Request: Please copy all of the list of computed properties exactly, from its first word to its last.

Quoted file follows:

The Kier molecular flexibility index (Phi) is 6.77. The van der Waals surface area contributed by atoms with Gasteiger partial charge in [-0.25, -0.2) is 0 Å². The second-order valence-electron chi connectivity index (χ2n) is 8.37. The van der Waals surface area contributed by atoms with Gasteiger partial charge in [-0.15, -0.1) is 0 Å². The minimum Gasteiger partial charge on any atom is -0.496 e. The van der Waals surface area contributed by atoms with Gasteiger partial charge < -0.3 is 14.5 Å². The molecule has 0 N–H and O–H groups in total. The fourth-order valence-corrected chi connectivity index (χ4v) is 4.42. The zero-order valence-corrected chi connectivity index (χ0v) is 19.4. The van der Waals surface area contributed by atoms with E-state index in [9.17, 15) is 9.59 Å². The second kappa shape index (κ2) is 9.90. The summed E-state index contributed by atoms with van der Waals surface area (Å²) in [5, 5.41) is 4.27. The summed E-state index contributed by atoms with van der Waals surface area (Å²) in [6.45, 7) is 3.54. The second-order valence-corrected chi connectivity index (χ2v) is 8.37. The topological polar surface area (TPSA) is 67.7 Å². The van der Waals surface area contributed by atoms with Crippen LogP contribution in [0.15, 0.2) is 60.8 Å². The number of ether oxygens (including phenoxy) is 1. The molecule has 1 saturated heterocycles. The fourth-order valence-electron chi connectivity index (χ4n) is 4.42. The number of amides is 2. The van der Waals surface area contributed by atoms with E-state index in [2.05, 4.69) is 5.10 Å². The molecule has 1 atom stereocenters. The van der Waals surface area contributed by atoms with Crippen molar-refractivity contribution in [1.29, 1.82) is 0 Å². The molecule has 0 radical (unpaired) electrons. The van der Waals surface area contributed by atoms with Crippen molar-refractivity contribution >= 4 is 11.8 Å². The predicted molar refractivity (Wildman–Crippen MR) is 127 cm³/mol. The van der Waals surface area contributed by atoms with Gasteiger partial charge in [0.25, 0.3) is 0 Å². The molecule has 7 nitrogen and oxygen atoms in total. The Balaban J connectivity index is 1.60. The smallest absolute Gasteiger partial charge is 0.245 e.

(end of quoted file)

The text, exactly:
The Kier molecular flexibility index (Phi) is 6.77. The van der Waals surface area contributed by atoms with Gasteiger partial charge in [-0.25, -0.2) is 0 Å². The second-order valence-electron chi connectivity index (χ2n) is 8.37. The van der Waals surface area contributed by atoms with Gasteiger partial charge in [-0.15, -0.1) is 0 Å². The minimum Gasteiger partial charge on any atom is -0.496 e. The van der Waals surface area contributed by atoms with Gasteiger partial charge < -0.3 is 14.5 Å². The molecule has 0 N–H and O–H groups in total. The fourth-order valence-corrected chi connectivity index (χ4v) is 4.42. The zero-order valence-corrected chi connectivity index (χ0v) is 19.4. The van der Waals surface area contributed by atoms with E-state index in [9.17, 15) is 9.59 Å². The second kappa shape index (κ2) is 9.90. The summed E-state index contributed by atoms with van der Waals surface area (Å²) in [5, 5.41) is 4.27. The summed E-state index contributed by atoms with van der Waals surface area (Å²) in [6.45, 7) is 3.54. The second-order valence-corrected chi connectivity index (χ2v) is 8.37. The topological polar surface area (TPSA) is 67.7 Å². The van der Waals surface area contributed by atoms with Crippen LogP contribution in [0.15, 0.2) is 60.8 Å². The number of ether oxygens (including phenoxy) is 1. The molecule has 1 saturated heterocycles. The fourth-order valence-electron chi connectivity index (χ4n) is 4.42. The number of amides is 2. The van der Waals surface area contributed by atoms with E-state index in [2.05, 4.69) is 5.10 Å². The molecule has 1 atom stereocenters. The van der Waals surface area contributed by atoms with Crippen molar-refractivity contribution in [1.29, 1.82) is 0 Å². The molecule has 0 radical (unpaired) electrons. The van der Waals surface area contributed by atoms with Crippen molar-refractivity contribution >= 4 is 11.8 Å². The predicted molar refractivity (Wildman–Crippen MR) is 127 cm³/mol. The van der Waals surface area contributed by atoms with Gasteiger partial charge in [0.25, 0.3) is 0 Å². The molecule has 7 nitrogen and oxygen atoms in total. The Balaban J connectivity index is 1.60. The smallest absolute Gasteiger partial charge is 0.245 e.